Jim Doherty (1939 – 2012)
“ The music around here went from generation to generation. I got it from my father and he got it from the likes of the old fiddlers before him.” – Jim Doherty
Music & Style
Jim Doherty's Music
Naturally, a good deal of Jim’s repertoire and style would have been derived from his father, Neil and probably to some degree an inheritance from that of Robert Sproule and Matthew Buchanan. Some of the tunes such as The Woodpecker survived to the present day only through his playing. Others show a strong connection with the much older players of his wider area of north Donegal as captured in the 1904 collection Songs of Uladh by Padraig Mac Aodh O’Neill such as in Jim’s version of The Humours of Baile na Fead. As a fiddler raised very much in the Donegal tradition, his repertoire contains a good element of tunes derived from the strongly related Scottish tradition such as his highlands which originated as Scottish strathspeys. Not surprisingly his repertoire of highlands show many in common with other areas of Donegal, but again, subtle differences in the melodies reveal his local versions of the tunes. It is the same with Jim’s germans (or barndances) where there are also a number which have been known only from his playing. A number of tunes which most likely began life as the airs for songs have been transformed through the work of Donegal fiddlers to serve as dance tunes. Examples of these in Jim’s repertoire are The Peeler and the Goat/ An Gadhar Bhán and Finnegan’s Wake. Through his participation in sessions he also picked up other elements of his repertoire while tunes sourced from commercial recordings appear, such as Seán Ryan’s compositions The Dooney Rock jig and The Ballyoran Hornpipe, they are not abundant.
Jim made a number of recordings in his later years. Some were done at home for his own pleasure, a few were recorded by Cairdeas na bhFidléirí during the annual Donegal Fiddlers’ Summer School in Gleann Cholm Cille and others were made as part of an interview on his life and music by Caoimhín Mac Aoidh. These are the recordings which permit us to hear not only the rare tunes and versions of more familiar ones like Jim’s wonderful setting of Within a Mile of Dublin which tempts echoes of the great Tommie Potts, but also provides the experience of what a house dance fiddler would sound like. The titles of the tunes are those used himself. Where he did not have a name for the tune and there is a common title used by the fiddling community in Donegal, that title is used. Where Jim did not have a title and there is either none or a commonly used title in Donegal the tune is listed as a Gan Ainm (without title) as is the custom. Where titles appear in the Irish language and a spelling is somehow different from either modern Irish or current accepted spellings, these are listed in their original form. This is the case with both tune titles and personal names given by Padraig Mac Aodh O’Neill in Songs of Uladh.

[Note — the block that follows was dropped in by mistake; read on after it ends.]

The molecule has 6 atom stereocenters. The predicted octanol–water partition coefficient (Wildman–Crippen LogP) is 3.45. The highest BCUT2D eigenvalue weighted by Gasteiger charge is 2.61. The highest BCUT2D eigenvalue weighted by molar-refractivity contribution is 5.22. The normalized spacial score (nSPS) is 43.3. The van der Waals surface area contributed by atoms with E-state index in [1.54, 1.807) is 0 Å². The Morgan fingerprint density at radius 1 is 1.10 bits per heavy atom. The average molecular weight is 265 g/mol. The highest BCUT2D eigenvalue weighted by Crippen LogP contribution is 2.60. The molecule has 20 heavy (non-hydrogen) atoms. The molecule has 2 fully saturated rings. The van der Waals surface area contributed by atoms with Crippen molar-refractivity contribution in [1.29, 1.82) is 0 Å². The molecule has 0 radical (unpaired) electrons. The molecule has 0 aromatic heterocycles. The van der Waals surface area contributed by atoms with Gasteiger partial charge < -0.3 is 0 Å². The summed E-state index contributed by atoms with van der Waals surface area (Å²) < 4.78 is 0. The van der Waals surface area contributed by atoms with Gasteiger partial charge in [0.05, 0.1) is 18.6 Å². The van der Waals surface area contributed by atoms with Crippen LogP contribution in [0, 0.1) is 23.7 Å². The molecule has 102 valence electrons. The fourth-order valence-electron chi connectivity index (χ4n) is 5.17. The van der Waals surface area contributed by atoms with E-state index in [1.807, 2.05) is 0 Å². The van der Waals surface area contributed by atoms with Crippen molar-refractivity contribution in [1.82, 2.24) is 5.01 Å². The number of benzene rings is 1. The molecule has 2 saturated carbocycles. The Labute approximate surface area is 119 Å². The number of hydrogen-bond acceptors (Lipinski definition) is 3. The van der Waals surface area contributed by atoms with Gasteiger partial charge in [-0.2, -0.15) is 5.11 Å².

Observations on Jim’s Playing Style
Naturally, house dance players were mainly required to play for dancers and not only a listening audience. As a result, with many house dance players of Jim’s generation and earlier, there was little use of melodic variation. Once he was satisfied he had the correct version of the melody, it was played repeatedly in that setting. This is confirmed by the fact that recordings, sometimes made years apart show virtual note for note playing.
A tempo and rhythm suitable for dancing was of the greatest importance in playing a tune. These recordings of Jim show that his idea of a melody was clear and that it was repeated throughout. It is interesting to note that recordings of the same tune made over long periods of time are played at very similar tempos.
Playing double stops on the accented notes is very rare in Jim’s music. Of the few examples of this in these recordings these fall on a fingered note and an adjacent open string and are convenient. Likewise, sustained double stopping, or ‘droning’ as well as playing a melody in different octaves or ‘reversing’ were absent in Jim’s playing though they were core elements of the fiddlers from other areas in County Donegal such as in the southwest of the county and the Croaghs.